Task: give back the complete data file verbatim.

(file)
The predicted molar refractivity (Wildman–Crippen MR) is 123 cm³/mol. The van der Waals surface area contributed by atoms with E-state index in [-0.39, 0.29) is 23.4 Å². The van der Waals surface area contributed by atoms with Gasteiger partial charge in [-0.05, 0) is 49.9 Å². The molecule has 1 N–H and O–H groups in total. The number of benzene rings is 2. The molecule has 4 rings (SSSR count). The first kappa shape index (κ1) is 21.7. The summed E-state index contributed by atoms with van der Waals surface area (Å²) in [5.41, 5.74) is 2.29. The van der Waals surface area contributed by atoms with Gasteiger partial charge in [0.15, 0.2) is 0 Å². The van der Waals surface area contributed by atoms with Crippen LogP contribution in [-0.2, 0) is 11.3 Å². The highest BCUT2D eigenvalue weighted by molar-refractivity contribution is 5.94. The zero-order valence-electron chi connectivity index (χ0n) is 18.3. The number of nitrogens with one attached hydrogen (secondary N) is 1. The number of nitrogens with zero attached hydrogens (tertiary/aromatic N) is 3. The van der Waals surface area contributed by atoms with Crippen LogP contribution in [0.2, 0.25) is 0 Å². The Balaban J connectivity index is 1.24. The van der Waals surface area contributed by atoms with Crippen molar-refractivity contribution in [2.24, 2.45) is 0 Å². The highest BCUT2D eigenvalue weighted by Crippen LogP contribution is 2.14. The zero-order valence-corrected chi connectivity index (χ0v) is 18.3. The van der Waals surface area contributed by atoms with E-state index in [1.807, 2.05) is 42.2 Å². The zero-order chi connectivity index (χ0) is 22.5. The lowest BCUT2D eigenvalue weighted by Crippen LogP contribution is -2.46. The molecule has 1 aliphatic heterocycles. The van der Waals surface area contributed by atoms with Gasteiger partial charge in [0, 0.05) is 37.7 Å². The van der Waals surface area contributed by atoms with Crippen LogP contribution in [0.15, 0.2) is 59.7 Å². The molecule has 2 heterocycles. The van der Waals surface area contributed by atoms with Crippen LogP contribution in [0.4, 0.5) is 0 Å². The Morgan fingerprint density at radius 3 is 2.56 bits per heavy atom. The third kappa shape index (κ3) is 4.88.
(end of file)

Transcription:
The predicted molar refractivity (Wildman–Crippen MR) is 123 cm³/mol. The van der Waals surface area contributed by atoms with E-state index in [-0.39, 0.29) is 23.4 Å². The van der Waals surface area contributed by atoms with Gasteiger partial charge in [-0.05, 0) is 49.9 Å². The molecule has 1 N–H and O–H groups in total. The number of benzene rings is 2. The molecule has 4 rings (SSSR count). The first kappa shape index (κ1) is 21.7. The summed E-state index contributed by atoms with van der Waals surface area (Å²) in [5.41, 5.74) is 2.29. The van der Waals surface area contributed by atoms with Gasteiger partial charge in [0.15, 0.2) is 0 Å². The van der Waals surface area contributed by atoms with Crippen LogP contribution in [-0.2, 0) is 11.3 Å². The highest BCUT2D eigenvalue weighted by molar-refractivity contribution is 5.94. The zero-order valence-electron chi connectivity index (χ0n) is 18.3. The number of nitrogens with one attached hydrogen (secondary N) is 1. The number of nitrogens with zero attached hydrogens (tertiary/aromatic N) is 3. The van der Waals surface area contributed by atoms with Crippen LogP contribution in [0.2, 0.25) is 0 Å². The Balaban J connectivity index is 1.24. The van der Waals surface area contributed by atoms with Crippen molar-refractivity contribution in [2.24, 2.45) is 0 Å². The highest BCUT2D eigenvalue weighted by Crippen LogP contribution is 2.14. The zero-order valence-corrected chi connectivity index (χ0v) is 18.3. The van der Waals surface area contributed by atoms with E-state index in [1.807, 2.05) is 42.2 Å². The zero-order chi connectivity index (χ0) is 22.5. The lowest BCUT2D eigenvalue weighted by Crippen LogP contribution is -2.46. The molecule has 1 aliphatic heterocycles. The van der Waals surface area contributed by atoms with Gasteiger partial charge in [0, 0.05) is 37.7 Å². The van der Waals surface area contributed by atoms with Crippen LogP contribution in [0.15, 0.2) is 59.7 Å². The molecule has 2 heterocycles. The van der Waals surface area contributed by atoms with Crippen LogP contribution in [0.4, 0.5) is 0 Å². The Morgan fingerprint density at radius 3 is 2.56 bits per heavy atom. The third kappa shape index (κ3) is 4.88.